## Discussion

Our results highlight the fact that climate change mitigation can reduce the risk of species loss at a global scale, but we must consider the effects of land-use change associated with GHG mitigation efforts. Certain losses of suitable habitat were inevitable under both mitigation and baseline scenarios. This is partly due to the nature of the climate characteristics, because even if GHG emissions were immediately halted, temperature rise could continue until the middle of the century. When looking at the individual effect of the two drivers, climate change had marked effects on loss/gain of suitable habitat regardless of differences in future socioeconomic development trends (Fig. 1), which was consistent with previous studies at a larger spatial scale32. The spatial extent of each driver differs: climate change affects all of the land surfaces, whereas land-use change occurs locally. Even in the 2070s, >70% of the terrestrial land surface was unchanged in both scenarios (Supplementary Fig. 2). Therefore, although stringent mitigation measures have been implemented, substantially more area can be affected by the residual impacts of climate change relative to that of land-use change.

Note, however, that our results may underestimate the impact of land-use change for two reasons. First, our models focus on land-cover change and are based on the assumption that the effect of land-use intensity within each land-use type does not affect species’ habitat suitability. For example, all of the five SSP scenarios more or less estimate an increase in crop yield in the future resulting from technological development and irrigation expansion33, as reflected in differences in the expansion rates of agricultural land use in this study (i.e., if higher yield is expected, then extension of agricultural land use could be limited). However, increasing crop yield through agricultural practices (e.g., significant input of inorganic fertilizer or pesticide) may add further risks for biodiversity loss34 and require additional efforts for conservation35. Although not all technologies that aim to achieve crop yield increases cause negative impacts on biodiversity36,37, the lack of this factor in our species distribution model may have led to underestimated biodiversity losses from land-use change. As another example, the negative impact of land-use change associated with GHG emission reduction on biodiversity within the forest may become large if the afforestation is conducted with non-native species and without efforts to restore the environment of the original natural forest21,22. These changes in habitat suitability arising from differences in environmental quality may cause systematic bias in our analysis. Second, our analyses only evaluated those species with enough data to construct a species distribution model, meaning that species adapted to a long history of human land use were likely selected. As a result, the effect of land-use change on the species vulnerable to human disturbance might be underestimated in our study.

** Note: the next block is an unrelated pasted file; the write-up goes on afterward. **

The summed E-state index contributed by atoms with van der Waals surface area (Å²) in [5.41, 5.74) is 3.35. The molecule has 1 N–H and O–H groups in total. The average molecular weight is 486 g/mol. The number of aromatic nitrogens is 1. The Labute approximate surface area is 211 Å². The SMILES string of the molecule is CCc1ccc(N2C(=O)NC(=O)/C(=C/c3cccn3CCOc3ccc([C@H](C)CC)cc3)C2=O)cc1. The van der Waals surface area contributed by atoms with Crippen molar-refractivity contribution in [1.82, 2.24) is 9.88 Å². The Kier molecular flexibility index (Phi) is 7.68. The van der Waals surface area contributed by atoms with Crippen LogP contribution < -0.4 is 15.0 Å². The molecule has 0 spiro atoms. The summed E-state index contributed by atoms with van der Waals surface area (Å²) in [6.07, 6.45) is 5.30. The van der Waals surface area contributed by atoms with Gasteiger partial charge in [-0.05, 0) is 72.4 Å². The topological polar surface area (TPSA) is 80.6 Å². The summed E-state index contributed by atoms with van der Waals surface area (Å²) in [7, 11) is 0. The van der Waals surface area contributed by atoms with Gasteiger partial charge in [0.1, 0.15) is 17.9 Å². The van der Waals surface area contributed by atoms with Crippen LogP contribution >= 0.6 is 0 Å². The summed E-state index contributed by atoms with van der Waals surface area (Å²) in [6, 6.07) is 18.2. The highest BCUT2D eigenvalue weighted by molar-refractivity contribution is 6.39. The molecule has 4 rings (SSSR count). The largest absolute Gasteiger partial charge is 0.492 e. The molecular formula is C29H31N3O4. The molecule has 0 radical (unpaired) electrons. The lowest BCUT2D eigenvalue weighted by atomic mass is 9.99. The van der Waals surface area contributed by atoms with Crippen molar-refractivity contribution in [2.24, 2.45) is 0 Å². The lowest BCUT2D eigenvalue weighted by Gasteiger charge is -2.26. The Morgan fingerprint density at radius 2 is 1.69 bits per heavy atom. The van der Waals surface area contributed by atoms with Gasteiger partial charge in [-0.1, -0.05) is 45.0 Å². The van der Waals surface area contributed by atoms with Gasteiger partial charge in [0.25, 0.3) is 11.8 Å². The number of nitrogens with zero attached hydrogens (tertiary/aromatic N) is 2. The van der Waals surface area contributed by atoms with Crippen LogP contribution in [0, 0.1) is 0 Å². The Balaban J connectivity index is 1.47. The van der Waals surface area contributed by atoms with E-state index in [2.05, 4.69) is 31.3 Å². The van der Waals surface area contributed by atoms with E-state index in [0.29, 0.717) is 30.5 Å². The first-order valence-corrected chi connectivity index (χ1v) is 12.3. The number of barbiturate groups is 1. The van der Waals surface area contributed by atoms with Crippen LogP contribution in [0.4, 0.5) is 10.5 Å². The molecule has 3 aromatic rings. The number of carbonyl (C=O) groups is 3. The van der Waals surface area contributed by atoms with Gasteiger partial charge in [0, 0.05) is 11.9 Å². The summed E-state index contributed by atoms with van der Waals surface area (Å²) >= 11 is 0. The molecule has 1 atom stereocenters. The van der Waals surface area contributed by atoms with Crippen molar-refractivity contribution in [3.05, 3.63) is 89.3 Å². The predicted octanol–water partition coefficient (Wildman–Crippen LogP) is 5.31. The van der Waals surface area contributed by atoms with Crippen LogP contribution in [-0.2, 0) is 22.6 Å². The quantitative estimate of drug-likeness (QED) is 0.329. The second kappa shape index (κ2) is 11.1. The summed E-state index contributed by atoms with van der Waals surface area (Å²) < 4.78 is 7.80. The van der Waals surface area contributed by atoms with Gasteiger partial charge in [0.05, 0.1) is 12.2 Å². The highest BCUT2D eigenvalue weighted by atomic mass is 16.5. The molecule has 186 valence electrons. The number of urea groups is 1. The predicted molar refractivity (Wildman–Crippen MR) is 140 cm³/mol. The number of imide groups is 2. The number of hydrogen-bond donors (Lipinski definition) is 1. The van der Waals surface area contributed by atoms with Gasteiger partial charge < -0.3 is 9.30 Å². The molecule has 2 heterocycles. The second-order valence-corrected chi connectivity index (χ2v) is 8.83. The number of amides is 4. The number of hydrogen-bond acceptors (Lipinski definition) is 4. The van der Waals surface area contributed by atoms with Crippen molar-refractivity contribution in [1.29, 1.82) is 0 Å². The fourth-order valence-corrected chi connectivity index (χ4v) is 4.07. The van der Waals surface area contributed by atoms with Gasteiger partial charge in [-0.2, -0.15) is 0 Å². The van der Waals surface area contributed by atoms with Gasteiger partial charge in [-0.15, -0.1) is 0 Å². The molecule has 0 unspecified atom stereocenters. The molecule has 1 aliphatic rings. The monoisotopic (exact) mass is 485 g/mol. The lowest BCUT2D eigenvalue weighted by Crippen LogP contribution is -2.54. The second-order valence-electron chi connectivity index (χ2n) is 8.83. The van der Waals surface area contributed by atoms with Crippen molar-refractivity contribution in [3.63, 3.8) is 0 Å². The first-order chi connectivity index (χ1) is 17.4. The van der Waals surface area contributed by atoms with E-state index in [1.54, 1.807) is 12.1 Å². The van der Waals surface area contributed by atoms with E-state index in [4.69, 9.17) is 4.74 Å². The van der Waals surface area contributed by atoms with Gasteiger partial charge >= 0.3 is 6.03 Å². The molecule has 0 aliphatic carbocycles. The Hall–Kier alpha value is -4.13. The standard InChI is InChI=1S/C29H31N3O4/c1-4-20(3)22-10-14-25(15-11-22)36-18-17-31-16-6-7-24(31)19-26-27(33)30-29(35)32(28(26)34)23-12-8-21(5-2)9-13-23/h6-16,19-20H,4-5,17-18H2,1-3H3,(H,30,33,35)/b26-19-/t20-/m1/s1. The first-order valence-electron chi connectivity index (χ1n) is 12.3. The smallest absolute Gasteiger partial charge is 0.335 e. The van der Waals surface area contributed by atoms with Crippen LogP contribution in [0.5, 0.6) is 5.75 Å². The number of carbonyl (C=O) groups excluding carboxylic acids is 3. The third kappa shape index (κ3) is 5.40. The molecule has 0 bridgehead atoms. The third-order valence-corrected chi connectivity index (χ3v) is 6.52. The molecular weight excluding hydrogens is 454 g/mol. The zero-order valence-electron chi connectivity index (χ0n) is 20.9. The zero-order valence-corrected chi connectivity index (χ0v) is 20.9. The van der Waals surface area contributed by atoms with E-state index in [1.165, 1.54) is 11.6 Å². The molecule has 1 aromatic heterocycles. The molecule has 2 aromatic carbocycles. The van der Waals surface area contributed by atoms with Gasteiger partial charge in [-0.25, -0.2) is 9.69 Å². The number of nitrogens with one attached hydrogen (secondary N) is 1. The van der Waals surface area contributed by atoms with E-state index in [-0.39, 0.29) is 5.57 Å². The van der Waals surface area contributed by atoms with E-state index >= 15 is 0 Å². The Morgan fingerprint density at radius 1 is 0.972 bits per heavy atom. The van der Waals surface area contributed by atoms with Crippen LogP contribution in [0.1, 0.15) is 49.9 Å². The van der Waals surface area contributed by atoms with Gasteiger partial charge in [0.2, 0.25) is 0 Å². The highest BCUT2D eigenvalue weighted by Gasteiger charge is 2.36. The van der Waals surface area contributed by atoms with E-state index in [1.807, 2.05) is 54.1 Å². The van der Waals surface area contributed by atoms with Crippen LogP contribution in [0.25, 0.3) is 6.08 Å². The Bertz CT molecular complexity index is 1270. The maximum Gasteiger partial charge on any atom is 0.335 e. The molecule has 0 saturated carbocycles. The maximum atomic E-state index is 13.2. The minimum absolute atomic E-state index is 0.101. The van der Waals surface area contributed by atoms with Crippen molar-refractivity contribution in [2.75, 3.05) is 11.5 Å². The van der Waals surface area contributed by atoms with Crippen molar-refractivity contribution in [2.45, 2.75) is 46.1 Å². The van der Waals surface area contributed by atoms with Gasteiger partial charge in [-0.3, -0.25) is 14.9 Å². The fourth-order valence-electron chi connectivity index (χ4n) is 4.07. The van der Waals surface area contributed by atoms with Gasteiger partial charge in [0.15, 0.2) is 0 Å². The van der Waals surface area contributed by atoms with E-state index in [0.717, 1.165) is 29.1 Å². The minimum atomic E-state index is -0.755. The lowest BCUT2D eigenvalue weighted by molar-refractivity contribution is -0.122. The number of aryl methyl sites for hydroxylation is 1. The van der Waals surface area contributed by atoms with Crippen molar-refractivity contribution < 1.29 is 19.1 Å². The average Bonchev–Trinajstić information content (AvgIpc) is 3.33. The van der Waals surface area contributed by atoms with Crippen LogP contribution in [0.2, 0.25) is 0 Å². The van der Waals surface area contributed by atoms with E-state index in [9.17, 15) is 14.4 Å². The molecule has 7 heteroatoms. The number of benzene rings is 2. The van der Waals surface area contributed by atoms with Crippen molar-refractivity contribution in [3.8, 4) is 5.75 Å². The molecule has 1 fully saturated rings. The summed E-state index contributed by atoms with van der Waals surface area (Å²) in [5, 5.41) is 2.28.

The beneficial effects of GHG mitigation become more relevant in the long term, rather than in the near future (Figs 13), which is due to the delayed climate response to a reduction in GHG emissions. These results have significant implications for policy-making in the sense that focusing only on the near term provides limited information to appropriately assess future comprehensive biodiversity situations. Despite the limited information for a much longer time scale (e.g., more than a century), the future climate effects can be much stronger drivers of biodiversity than land-use change, which highlights the need for stringent GHG mitigation actions.